Charles H. Mason

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For the founder of the Church of God in Christ, see Charles Harrison Mason.
Charles H. Mason
1st Secretary of State of Washington
In office
1853 – July 29, 1859
Governor Isaac Stevens, Fayette McMullen, Richard D. Gholson
Personal details
Born 1830
Fort Washington, Maryland, U.S.
Died July 29, 1859
Olympia, Washington Territory, U.S.
Alma mater Brown University

Charles H. Mason (1830 – July 29, 1859[1]) was the first Secretary of State for Washington Territory, and was acting Governor[2] for two and a half years while the territorial Governor, Isaac Ingalls Stevens, conducted railroad surveys and concluded treaties with First Nations tribes and confederations.

Mason was born in 1830 in Fort Washington, Maryland.[3] After the death of his father in 1837, he moved with his mother to her home town of Providence, Rhode Island.[3] Mason graduated with honors from Brown University in 1850, and was recommended for the bar shortly after.[3] After the establishment of Washington Territory in March 1853, Mason was appointed Secretary of State and came west, arriving in September 1853.[4]

As Acting Governor he served the state in time of war, from October 1855 to January 1856, as hostilities between settlers and First Nations peoples erupted in Snohomish, King, Pierce, and Thurston counties. Historians assess his efforts during this time as "marked with energy, decision, and wisdom." Mason called for volunteers, maintained peaceful relations with non-hostile bands, and treated all parties with fairness. From May 15, 1855, Mason assisted Stevens in the negotiations of the Medicine Creek and Point No Point Treaties and was credited as the secretary of the treaty commissions. Mason transported documents to the nation's capital and secured funding for territorial aid.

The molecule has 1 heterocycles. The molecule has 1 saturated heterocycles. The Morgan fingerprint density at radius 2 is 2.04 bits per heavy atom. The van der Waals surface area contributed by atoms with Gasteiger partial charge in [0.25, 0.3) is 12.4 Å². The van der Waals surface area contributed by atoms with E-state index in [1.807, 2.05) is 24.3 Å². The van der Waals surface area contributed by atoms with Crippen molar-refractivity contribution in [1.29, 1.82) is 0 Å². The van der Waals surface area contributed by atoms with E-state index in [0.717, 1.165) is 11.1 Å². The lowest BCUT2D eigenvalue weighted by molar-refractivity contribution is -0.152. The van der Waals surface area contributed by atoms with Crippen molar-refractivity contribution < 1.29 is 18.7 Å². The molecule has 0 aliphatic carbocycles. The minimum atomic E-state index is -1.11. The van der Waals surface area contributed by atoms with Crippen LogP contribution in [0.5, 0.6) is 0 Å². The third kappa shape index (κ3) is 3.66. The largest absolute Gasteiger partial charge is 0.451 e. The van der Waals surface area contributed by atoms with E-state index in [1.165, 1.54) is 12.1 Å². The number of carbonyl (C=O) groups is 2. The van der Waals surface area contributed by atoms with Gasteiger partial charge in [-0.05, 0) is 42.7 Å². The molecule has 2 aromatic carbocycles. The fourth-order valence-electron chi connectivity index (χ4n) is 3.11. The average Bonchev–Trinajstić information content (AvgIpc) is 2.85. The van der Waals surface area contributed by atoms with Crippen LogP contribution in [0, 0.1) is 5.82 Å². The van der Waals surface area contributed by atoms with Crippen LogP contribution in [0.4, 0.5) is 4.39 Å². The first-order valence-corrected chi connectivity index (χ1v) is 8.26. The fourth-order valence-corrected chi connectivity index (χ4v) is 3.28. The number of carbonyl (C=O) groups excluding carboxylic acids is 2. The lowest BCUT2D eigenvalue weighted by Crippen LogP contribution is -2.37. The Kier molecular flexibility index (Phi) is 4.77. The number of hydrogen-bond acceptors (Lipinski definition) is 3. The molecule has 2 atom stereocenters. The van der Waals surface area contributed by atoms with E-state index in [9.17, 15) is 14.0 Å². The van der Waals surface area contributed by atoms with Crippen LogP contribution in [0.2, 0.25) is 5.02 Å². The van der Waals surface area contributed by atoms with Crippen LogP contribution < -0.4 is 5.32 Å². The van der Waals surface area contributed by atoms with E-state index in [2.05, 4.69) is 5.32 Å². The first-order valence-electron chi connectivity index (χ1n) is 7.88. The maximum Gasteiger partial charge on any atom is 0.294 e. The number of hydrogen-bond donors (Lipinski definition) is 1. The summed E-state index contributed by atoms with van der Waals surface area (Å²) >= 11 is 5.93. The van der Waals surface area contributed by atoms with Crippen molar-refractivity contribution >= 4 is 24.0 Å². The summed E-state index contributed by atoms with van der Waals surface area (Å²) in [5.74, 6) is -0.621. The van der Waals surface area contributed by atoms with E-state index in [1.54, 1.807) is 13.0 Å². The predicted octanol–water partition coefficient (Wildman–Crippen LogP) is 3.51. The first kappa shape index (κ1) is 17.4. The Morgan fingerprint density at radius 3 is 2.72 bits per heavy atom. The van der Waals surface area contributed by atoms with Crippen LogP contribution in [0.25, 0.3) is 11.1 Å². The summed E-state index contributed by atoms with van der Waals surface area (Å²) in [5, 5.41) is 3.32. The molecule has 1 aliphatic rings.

In all he served four stints as acting Governor:[1]

  1. March 26, 1854 – December 1854
  2. May 12, 1855 – January 19, 1856: Gov. Stevens was in eastern Washington to establish treaties.[5]
  3. August 1857 – September 1857: Gov. Stevens resigned to become the delegate in Congress for Washington Territory. Mason acted as governor until Gov. Fayette McMullen arrived.[6]
  4. August 1858 – July 1859: Gov. McMullen was removed from office. Mason acted as governor until Gov. Richard D. Gholson arrived.[3]

Mason died after a brief illness at Olympia, Washington Territory. Isaac Stevens gave his eulogy at the funeral.[3] His burial location was established by the Washington State Archivist from primary source material and his grave marked in 1997 following an extensive search.

Mason County, Washington was renamed in 1864 in his honor.[7] Mason Lake, in that county, was also named for him.[8]


  1. ^ a b "Washington Territorial and State Governors". Washington Secretary of State. Retrieved February 21, 2012. 
  2. ^ "Governors of Washington Territory and Washington State". 2003-05-11. 
  3. ^ a b c d e Bancroft, p. 211.
  4. ^ Bancroft, p. 62.
  5. ^ Gates, p. 15.
  6. ^ Bancroft, p. 205.
  7. ^ "Washington Territorial Legislature creates Sawamish (Mason) County on April 15, 1854". 
  8. ^ Meany, Edmond S. (1920). "Origin of Washington Geographic Names". The Washington Historical Quarterly. Seattle: The Washington University State Historical Society. 11: 131.